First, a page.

Polybius, The Histories (circa 150 BC)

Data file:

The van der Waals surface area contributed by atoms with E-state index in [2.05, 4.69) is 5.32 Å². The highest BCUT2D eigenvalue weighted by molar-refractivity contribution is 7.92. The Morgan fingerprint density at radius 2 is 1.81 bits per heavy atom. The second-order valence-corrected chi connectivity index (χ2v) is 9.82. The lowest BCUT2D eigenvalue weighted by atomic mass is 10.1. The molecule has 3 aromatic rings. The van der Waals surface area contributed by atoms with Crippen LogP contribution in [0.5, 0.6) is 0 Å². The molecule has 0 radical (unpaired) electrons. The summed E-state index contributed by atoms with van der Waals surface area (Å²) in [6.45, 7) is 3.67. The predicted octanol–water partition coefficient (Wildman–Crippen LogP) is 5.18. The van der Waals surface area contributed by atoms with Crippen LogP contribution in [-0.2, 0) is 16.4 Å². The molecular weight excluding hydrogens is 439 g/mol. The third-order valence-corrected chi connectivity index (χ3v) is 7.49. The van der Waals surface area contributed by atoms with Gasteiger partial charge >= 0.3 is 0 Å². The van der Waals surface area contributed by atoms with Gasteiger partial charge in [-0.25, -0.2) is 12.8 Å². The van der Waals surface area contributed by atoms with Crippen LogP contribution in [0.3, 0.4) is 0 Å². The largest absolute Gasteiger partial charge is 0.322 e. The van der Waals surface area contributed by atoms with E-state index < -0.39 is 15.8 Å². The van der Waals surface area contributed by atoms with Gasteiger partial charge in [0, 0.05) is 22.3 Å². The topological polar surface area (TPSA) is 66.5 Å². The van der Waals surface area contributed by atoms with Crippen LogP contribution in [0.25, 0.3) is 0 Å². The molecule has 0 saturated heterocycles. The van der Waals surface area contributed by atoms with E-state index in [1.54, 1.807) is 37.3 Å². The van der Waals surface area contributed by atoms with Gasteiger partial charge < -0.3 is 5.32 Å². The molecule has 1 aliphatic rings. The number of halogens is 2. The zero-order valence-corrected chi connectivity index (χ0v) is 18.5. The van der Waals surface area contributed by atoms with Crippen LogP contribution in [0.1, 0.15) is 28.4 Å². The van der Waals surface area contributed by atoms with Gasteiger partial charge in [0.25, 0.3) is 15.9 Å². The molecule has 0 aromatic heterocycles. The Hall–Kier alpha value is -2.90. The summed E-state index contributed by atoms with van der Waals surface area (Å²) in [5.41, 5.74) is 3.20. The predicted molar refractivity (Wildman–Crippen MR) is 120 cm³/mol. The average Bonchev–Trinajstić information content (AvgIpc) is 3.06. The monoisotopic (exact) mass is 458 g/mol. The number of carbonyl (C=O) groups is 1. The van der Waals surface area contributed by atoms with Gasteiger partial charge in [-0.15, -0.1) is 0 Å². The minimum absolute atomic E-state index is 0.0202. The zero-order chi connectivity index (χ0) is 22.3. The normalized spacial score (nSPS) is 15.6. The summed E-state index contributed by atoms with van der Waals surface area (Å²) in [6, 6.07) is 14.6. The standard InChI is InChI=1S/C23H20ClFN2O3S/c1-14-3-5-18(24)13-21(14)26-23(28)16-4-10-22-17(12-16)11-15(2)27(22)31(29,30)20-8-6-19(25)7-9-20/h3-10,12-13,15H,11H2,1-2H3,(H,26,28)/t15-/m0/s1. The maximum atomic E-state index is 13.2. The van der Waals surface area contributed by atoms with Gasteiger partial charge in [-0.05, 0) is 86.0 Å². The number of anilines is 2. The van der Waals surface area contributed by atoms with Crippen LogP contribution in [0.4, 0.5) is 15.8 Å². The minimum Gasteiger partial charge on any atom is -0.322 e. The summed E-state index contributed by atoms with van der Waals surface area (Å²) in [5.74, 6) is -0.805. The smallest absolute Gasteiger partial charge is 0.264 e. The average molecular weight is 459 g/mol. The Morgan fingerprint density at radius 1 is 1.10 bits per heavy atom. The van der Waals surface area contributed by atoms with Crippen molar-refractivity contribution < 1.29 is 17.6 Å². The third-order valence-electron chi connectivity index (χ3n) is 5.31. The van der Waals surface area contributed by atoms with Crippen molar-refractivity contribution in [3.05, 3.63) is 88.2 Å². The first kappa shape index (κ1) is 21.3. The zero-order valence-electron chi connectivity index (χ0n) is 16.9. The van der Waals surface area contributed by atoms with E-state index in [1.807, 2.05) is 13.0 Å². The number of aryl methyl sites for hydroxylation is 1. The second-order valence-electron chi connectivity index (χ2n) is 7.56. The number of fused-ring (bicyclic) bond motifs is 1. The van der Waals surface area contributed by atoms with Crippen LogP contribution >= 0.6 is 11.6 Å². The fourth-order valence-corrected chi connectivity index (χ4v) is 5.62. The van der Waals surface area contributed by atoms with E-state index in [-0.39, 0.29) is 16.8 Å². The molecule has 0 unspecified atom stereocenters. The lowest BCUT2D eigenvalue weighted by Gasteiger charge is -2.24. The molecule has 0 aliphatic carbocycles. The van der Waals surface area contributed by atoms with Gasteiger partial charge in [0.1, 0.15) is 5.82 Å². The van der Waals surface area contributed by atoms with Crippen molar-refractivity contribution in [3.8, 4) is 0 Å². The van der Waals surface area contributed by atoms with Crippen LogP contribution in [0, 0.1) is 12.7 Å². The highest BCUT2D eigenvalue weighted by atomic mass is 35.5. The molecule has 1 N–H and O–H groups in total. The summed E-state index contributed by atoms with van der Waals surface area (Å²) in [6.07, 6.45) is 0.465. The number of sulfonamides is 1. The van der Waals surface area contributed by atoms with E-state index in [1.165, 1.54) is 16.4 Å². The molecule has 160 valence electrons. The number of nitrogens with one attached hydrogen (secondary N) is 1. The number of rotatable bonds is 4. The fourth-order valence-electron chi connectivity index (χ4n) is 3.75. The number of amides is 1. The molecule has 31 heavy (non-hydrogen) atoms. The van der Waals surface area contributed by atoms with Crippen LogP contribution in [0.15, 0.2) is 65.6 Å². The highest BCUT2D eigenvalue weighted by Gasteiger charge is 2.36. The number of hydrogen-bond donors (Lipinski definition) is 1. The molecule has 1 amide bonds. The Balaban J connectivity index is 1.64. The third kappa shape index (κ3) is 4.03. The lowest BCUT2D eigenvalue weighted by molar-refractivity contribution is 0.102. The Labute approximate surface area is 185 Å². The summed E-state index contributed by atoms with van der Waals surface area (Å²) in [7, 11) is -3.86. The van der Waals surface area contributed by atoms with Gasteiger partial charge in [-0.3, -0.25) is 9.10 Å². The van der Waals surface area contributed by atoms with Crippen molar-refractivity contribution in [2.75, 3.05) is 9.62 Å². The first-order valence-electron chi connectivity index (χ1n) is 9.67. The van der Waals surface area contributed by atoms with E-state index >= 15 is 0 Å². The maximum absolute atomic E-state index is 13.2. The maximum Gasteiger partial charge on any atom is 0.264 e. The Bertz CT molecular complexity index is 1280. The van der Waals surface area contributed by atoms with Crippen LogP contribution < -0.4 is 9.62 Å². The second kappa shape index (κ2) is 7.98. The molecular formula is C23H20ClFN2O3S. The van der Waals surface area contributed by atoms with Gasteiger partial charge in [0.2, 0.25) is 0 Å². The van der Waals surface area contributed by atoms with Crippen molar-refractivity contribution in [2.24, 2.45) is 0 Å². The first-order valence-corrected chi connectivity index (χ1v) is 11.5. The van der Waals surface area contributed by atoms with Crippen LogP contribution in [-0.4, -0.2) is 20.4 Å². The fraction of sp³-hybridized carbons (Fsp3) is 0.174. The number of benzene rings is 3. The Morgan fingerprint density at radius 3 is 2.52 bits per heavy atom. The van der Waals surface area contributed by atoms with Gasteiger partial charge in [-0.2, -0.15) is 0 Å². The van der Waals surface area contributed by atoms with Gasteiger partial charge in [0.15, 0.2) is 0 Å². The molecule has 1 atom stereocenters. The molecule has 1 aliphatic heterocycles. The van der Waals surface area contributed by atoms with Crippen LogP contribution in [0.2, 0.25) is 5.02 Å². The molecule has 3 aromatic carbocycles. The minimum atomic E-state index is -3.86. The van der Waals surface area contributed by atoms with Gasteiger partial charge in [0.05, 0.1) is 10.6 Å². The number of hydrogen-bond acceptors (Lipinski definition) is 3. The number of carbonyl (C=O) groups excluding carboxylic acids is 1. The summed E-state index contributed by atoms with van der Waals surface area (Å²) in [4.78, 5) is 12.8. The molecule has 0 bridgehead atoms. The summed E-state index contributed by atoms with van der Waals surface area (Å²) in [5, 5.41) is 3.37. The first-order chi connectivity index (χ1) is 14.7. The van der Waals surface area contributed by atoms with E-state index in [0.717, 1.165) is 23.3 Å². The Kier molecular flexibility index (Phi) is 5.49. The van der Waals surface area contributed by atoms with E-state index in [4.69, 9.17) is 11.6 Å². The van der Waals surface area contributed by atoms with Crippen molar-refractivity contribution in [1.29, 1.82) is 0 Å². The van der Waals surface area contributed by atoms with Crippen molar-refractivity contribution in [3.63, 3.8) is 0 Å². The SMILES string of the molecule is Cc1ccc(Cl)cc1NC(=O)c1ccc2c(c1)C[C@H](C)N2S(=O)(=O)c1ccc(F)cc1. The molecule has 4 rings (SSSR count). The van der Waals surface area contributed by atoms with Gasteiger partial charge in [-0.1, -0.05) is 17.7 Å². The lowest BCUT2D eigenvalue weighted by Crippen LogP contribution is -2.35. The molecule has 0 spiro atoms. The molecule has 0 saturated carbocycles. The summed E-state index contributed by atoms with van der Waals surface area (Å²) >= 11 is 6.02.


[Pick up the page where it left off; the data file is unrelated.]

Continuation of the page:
Polybius’ origins as a servant of the Achaean League is interesting in part because he offers a vision of international politics between world domination and total anarchy—a sophisticated alliance system of similar democratic regimes that fended off, on both the strategic and diplomatic level, domination by the more powerful Sparta, Macedon, and Rome. The corollary to the rise of Rome is the decline of the Achaean League, and the Histories of Polybius marks out various possibilities for how we can envision the ordering of international life. Political history reveals that there are far more possibilities to political life than those straitjacketed by modern theory may suppose. In this regard Polybius continues the tradition of classical political science and the classical approach to political history as expressed by Herodotus, Thucydides, and Xenophon.

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